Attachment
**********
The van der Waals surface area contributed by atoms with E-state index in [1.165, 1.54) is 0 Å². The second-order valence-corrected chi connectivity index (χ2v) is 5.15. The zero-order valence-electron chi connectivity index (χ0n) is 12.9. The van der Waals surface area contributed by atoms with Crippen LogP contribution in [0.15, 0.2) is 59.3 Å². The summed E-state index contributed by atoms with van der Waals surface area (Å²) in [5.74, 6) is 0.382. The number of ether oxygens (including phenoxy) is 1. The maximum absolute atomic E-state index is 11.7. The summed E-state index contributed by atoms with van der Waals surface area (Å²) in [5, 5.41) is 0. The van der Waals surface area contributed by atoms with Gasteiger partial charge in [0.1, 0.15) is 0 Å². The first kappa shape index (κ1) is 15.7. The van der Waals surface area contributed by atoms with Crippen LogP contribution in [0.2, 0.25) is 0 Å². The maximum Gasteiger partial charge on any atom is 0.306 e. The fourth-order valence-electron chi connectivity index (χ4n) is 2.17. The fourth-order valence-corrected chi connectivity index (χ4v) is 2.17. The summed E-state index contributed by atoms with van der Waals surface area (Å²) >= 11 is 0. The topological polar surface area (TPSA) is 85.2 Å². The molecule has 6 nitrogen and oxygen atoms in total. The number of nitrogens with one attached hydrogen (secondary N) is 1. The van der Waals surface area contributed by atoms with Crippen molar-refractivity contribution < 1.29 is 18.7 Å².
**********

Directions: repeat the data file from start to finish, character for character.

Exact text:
The van der Waals surface area contributed by atoms with E-state index in [1.165, 1.54) is 0 Å². The second-order valence-corrected chi connectivity index (χ2v) is 5.15. The zero-order valence-electron chi connectivity index (χ0n) is 12.9. The van der Waals surface area contributed by atoms with Crippen LogP contribution in [0.15, 0.2) is 59.3 Å². The summed E-state index contributed by atoms with van der Waals surface area (Å²) in [5.74, 6) is 0.382. The number of ether oxygens (including phenoxy) is 1. The maximum absolute atomic E-state index is 11.7. The summed E-state index contributed by atoms with van der Waals surface area (Å²) in [5, 5.41) is 0. The van der Waals surface area contributed by atoms with Gasteiger partial charge in [0.1, 0.15) is 0 Å². The first kappa shape index (κ1) is 15.7. The van der Waals surface area contributed by atoms with Crippen LogP contribution in [0.2, 0.25) is 0 Å². The maximum Gasteiger partial charge on any atom is 0.306 e. The fourth-order valence-electron chi connectivity index (χ4n) is 2.17. The fourth-order valence-corrected chi connectivity index (χ4v) is 2.17. The summed E-state index contributed by atoms with van der Waals surface area (Å²) >= 11 is 0. The topological polar surface area (TPSA) is 85.2 Å². The molecule has 6 nitrogen and oxygen atoms in total. The number of nitrogens with one attached hydrogen (secondary N) is 1. The van der Waals surface area contributed by atoms with Crippen molar-refractivity contribution < 1.29 is 18.7 Å².